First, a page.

Cities with large slum areas can now designate them as "zones of special interest", which makes them eligible for funding and master planning efforts. In addition, scholars and lawmakers argue that simple records of landownership and rights will greatly advance organization of these growing urban areas.
"Moving to more legal tenure, experts on Brazilian slum upgrading suggest, requires three elements to be workable. First, is the location OK for human settlement -- not a water pollution risk because its location is too steep or on a flood plain? Second, is the settlement legally registered, or at least in the database of city properties? And third, do its residents have legal title to the land? And if not, what can be done to assure them secure tenure?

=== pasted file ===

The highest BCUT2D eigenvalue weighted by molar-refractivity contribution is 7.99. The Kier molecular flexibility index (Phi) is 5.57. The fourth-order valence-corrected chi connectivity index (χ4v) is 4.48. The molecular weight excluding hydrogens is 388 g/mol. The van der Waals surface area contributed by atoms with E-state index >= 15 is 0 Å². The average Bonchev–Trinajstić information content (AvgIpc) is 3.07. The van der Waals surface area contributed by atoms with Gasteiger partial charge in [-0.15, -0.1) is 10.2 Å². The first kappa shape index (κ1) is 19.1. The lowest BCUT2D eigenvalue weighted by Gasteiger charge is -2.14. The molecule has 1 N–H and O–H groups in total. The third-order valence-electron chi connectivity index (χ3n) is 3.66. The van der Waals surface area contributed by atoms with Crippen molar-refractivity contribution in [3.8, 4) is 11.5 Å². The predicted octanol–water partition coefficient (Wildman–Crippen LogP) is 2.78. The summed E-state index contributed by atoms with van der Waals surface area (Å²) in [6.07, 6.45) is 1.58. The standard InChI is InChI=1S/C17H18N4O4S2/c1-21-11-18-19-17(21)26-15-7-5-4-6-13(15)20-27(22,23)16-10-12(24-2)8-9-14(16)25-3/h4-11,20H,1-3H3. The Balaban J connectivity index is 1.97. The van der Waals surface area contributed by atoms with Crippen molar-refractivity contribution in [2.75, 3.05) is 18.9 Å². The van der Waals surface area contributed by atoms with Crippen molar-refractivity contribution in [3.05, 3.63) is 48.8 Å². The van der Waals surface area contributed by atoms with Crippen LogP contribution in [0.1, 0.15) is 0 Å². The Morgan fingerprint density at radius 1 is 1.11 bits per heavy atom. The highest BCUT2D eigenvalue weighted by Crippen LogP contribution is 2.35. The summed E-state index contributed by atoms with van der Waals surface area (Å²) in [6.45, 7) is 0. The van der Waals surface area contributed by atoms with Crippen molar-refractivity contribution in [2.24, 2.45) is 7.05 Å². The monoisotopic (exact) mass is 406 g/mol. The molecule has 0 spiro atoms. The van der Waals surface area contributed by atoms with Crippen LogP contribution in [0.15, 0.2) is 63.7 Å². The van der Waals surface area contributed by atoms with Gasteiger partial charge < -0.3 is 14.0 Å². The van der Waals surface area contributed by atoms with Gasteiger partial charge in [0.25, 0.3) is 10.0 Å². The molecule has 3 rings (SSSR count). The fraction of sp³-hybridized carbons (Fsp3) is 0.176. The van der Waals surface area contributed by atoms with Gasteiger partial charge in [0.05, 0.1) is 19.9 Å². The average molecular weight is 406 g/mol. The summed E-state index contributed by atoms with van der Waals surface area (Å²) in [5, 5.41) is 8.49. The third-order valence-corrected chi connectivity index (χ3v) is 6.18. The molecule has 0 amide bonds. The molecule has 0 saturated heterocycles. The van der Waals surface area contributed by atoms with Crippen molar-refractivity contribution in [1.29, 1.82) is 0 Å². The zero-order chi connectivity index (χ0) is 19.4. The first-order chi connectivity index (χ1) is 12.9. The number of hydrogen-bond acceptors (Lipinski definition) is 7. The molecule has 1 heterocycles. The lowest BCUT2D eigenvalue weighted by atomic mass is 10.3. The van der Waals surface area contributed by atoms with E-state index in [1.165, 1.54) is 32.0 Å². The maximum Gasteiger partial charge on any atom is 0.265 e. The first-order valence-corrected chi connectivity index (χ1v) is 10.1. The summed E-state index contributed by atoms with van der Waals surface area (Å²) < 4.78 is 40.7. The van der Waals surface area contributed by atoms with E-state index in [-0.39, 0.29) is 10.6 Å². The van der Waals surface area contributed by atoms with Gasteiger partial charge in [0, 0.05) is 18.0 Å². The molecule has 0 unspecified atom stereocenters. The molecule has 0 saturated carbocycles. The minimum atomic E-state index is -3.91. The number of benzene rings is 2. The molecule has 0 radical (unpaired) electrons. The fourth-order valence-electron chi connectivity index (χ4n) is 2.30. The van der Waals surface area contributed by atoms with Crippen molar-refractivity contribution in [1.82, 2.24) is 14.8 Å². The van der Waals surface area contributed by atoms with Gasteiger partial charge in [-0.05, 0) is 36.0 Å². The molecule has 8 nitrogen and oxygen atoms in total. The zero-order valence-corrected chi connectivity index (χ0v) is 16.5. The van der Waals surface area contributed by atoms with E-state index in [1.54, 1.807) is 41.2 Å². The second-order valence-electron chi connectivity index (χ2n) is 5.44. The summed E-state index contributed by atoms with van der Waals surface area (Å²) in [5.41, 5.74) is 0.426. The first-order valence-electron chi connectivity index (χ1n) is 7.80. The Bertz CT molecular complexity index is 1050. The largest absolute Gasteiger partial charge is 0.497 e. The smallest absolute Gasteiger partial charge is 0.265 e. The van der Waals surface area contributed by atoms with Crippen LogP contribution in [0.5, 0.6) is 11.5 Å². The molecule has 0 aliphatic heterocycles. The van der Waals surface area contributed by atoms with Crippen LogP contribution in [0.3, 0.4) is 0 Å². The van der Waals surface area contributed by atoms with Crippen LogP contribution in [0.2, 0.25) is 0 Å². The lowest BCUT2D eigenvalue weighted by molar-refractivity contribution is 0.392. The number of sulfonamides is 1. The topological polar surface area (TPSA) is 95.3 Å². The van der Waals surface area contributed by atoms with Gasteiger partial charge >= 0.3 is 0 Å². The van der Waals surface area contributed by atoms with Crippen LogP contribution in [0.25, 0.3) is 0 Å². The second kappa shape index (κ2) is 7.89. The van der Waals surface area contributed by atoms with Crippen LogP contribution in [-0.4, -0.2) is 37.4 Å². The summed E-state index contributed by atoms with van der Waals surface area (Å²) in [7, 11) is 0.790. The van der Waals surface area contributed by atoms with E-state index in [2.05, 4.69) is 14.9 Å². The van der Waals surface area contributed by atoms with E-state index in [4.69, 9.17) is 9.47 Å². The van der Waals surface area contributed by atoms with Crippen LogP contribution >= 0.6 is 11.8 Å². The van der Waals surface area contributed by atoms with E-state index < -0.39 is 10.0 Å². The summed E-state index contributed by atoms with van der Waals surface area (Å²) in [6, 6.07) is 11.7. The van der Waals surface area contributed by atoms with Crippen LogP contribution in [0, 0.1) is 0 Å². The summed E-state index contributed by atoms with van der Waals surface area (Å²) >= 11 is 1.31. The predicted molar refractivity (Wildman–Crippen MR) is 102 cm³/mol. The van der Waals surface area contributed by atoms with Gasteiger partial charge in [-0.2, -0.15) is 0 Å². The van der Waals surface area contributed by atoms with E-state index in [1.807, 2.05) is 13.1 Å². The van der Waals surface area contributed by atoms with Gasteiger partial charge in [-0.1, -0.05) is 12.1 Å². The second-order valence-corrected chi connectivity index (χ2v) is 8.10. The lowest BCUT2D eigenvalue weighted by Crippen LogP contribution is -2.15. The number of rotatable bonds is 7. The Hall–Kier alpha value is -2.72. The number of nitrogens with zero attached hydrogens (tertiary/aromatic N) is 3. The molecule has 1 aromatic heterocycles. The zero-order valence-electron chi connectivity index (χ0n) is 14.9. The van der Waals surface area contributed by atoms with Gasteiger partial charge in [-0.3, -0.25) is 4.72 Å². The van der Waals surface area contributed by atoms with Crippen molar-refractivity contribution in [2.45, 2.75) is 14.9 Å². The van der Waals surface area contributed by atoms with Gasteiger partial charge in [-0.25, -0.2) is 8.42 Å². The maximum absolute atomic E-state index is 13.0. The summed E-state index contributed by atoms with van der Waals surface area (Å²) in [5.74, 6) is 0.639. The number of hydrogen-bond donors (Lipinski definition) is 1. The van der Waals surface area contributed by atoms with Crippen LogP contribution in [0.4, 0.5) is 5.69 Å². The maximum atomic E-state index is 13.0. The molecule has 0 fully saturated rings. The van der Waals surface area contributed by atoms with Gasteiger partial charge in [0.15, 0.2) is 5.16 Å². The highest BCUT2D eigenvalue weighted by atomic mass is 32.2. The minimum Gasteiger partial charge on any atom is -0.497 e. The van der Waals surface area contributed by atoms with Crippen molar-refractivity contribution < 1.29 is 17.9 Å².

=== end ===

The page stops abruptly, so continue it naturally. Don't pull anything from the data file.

There are clear rewards if a full process of regularization – providing clear legal tenure – can be achieved. If families can have their land title confirmed, or at least secure a certificate recognizing their occupancy rights, some taxes can be levied. Rules can be set (and enforced) to prevent building collapse. Regular streets, schools and clinics can be brought in, attracting investment. And it's easier to reduce litter by organizing residents to bring their own household waste to collection points for city pick-up."